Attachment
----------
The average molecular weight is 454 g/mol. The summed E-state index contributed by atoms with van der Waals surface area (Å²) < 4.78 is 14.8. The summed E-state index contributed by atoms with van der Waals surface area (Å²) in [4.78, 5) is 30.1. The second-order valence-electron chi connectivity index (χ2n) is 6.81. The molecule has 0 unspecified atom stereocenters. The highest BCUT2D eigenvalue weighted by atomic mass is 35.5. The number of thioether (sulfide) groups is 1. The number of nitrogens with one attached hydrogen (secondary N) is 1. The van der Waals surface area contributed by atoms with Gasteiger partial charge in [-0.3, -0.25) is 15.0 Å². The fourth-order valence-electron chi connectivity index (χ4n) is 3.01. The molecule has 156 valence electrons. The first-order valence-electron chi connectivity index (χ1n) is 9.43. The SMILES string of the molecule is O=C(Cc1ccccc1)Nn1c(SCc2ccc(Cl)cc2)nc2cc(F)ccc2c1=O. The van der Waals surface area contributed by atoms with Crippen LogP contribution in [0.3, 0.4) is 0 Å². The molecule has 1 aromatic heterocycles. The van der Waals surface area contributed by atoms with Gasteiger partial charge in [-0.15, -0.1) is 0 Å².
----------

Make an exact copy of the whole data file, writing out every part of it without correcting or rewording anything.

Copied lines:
The average molecular weight is 454 g/mol. The summed E-state index contributed by atoms with van der Waals surface area (Å²) < 4.78 is 14.8. The summed E-state index contributed by atoms with van der Waals surface area (Å²) in [4.78, 5) is 30.1. The second-order valence-electron chi connectivity index (χ2n) is 6.81. The molecule has 0 unspecified atom stereocenters. The highest BCUT2D eigenvalue weighted by atomic mass is 35.5. The number of thioether (sulfide) groups is 1. The number of nitrogens with one attached hydrogen (secondary N) is 1. The van der Waals surface area contributed by atoms with Gasteiger partial charge in [-0.3, -0.25) is 15.0 Å². The fourth-order valence-electron chi connectivity index (χ4n) is 3.01. The molecule has 156 valence electrons. The first-order valence-electron chi connectivity index (χ1n) is 9.43. The SMILES string of the molecule is O=C(Cc1ccccc1)Nn1c(SCc2ccc(Cl)cc2)nc2cc(F)ccc2c1=O. The van der Waals surface area contributed by atoms with Crippen LogP contribution in [0.3, 0.4) is 0 Å². The molecule has 1 aromatic heterocycles. The van der Waals surface area contributed by atoms with Gasteiger partial charge in [-0.15, -0.1) is 0 Å².